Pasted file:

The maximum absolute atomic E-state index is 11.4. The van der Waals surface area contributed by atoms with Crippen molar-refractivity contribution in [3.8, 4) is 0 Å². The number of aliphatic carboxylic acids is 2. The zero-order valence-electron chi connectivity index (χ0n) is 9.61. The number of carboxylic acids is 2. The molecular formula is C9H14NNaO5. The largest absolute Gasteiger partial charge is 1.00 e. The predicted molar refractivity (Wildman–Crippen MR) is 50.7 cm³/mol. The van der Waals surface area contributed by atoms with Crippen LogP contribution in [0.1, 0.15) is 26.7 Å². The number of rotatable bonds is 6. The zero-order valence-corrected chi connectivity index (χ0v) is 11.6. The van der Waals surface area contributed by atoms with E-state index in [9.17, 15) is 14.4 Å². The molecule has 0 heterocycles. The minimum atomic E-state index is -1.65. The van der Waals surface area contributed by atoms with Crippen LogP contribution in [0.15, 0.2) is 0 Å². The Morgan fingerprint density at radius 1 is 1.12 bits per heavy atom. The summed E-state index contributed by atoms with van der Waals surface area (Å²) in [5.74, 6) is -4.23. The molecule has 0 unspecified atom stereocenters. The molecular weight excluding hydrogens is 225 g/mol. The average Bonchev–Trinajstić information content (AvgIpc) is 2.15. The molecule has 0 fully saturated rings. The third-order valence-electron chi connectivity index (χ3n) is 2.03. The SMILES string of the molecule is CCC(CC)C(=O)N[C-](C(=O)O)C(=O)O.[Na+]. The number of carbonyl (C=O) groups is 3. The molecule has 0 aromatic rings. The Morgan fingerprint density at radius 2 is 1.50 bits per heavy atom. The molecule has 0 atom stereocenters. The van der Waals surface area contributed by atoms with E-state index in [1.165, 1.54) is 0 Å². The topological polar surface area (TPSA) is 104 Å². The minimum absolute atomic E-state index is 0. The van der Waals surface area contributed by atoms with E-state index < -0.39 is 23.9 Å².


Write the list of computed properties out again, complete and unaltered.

The maximum absolute atomic E-state index is 11.4. The van der Waals surface area contributed by atoms with Crippen molar-refractivity contribution in [3.8, 4) is 0 Å². The number of aliphatic carboxylic acids is 2. The zero-order valence-electron chi connectivity index (χ0n) is 9.61. The number of carboxylic acids is 2. The molecular formula is C9H14NNaO5. The largest absolute Gasteiger partial charge is 1.00 e. The predicted molar refractivity (Wildman–Crippen MR) is 50.7 cm³/mol. The van der Waals surface area contributed by atoms with Crippen LogP contribution in [0.1, 0.15) is 26.7 Å². The number of rotatable bonds is 6. The zero-order valence-corrected chi connectivity index (χ0v) is 11.6. The van der Waals surface area contributed by atoms with E-state index in [9.17, 15) is 14.4 Å². The molecule has 0 heterocycles. The minimum atomic E-state index is -1.65. The van der Waals surface area contributed by atoms with Crippen LogP contribution in [0.15, 0.2) is 0 Å². The Morgan fingerprint density at radius 1 is 1.12 bits per heavy atom. The summed E-state index contributed by atoms with van der Waals surface area (Å²) in [5.74, 6) is -4.23. The molecule has 0 unspecified atom stereocenters. The molecular weight excluding hydrogens is 225 g/mol. The average Bonchev–Trinajstić information content (AvgIpc) is 2.15. The molecule has 0 fully saturated rings. The third-order valence-electron chi connectivity index (χ3n) is 2.03. The SMILES string of the molecule is CCC(CC)C(=O)N[C-](C(=O)O)C(=O)O.[Na+]. The number of carbonyl (C=O) groups is 3. The molecule has 0 aromatic rings. The Morgan fingerprint density at radius 2 is 1.50 bits per heavy atom. The molecule has 0 atom stereocenters. The van der Waals surface area contributed by atoms with E-state index in [1.165, 1.54) is 0 Å². The topological polar surface area (TPSA) is 104 Å². The minimum absolute atomic E-state index is 0. The van der Waals surface area contributed by atoms with E-state index < -0.39 is 23.9 Å².